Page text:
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Funding Rate

In Perennial V2, the funding flows from longs to shorts (or vice versa), while being controlled with a P-controller over the skew in long vs short.

Market Skew

is a measure of how imbalanced a given market is. The higher the skew the greater difference in positions from takers on the long & short sides of the market. Ideally, markets are perfectly balanced, this ensures maximum capital efficiency. However, in situations where there is an imbalance, makers will take on exposure to the lesser side of the market to ensure the larger side of the market is always backed.
skew=longshortmax(long,short) skew = \frac {long - short} {\max(long, short)}
In order to rebalance the market (reduce skew), a funding rate is utilized to incentivize market participants change their positions or enter new ones.

Funding Rate

At each market update, the P-controller recalculates and updates the rate of change of the funding based on the skew and a risk parameter (k). The funding rate continues to virtually adjust linearly at its latest updated rate of change in between market updates.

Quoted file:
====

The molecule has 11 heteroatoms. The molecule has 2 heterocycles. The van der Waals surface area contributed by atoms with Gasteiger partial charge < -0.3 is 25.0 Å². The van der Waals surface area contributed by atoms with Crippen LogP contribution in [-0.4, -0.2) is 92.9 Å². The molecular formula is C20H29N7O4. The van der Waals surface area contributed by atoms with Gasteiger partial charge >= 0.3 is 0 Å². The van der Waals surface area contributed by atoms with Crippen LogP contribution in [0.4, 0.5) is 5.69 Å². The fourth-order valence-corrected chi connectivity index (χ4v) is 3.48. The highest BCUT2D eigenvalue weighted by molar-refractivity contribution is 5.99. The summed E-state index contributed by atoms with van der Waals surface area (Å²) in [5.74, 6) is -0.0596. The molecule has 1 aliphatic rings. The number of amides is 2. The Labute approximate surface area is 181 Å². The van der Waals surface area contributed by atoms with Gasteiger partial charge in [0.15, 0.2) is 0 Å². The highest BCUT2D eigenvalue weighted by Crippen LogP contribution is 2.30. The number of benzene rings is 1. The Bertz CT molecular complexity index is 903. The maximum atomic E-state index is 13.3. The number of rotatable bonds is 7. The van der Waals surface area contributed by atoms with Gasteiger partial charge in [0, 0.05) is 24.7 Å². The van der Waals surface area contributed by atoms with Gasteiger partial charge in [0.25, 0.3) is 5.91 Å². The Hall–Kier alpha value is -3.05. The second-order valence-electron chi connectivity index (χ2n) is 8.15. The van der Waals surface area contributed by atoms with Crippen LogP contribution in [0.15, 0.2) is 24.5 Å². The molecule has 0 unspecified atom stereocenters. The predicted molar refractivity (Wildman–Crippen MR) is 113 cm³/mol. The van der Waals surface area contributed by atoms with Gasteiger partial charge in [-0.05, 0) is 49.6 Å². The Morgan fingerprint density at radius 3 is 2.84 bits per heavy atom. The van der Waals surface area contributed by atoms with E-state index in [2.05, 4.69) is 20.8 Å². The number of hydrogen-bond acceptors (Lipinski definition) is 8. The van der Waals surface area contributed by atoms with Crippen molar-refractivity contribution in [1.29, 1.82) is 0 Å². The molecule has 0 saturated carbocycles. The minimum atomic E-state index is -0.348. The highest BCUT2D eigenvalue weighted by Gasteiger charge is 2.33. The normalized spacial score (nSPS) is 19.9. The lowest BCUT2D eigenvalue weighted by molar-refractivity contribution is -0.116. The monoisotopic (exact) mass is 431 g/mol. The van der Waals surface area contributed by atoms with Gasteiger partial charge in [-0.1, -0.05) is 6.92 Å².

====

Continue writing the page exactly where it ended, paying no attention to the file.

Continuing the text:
Δfunding=skew/k\quad\quad\quad Δfunding = skew / k
If the market has a skew, then at each oracle update the P-controller will adjust the funding rate that each side will pay. If the skew is larger than the size of the funding change per update also increases.
The figure shows an example of how skew in a market can effect the funding rate.
The maker side has no ability to effect the pricing of the funding, aside from indirectly through limits on the magnitude of long and short.


In the event of skew, the maker side will supplement the lesser side of the market to ensure the larger side of the market is matches. In exchange, they receive pro-rata funding for the exposure it is covering. Intuitively, the maker side of the market is being compensated for taking whatever is currently the unfavourable side of the market pro-rata.
In this example, the skew of the market is (10 - 6) / 10 or 40%. This will cause the funding rate of the market to steadily increase until the skew changes. The maker side of the market is receiving 80% of the funding (per position) that the short side of the market is receiving for the exposure it is taking on.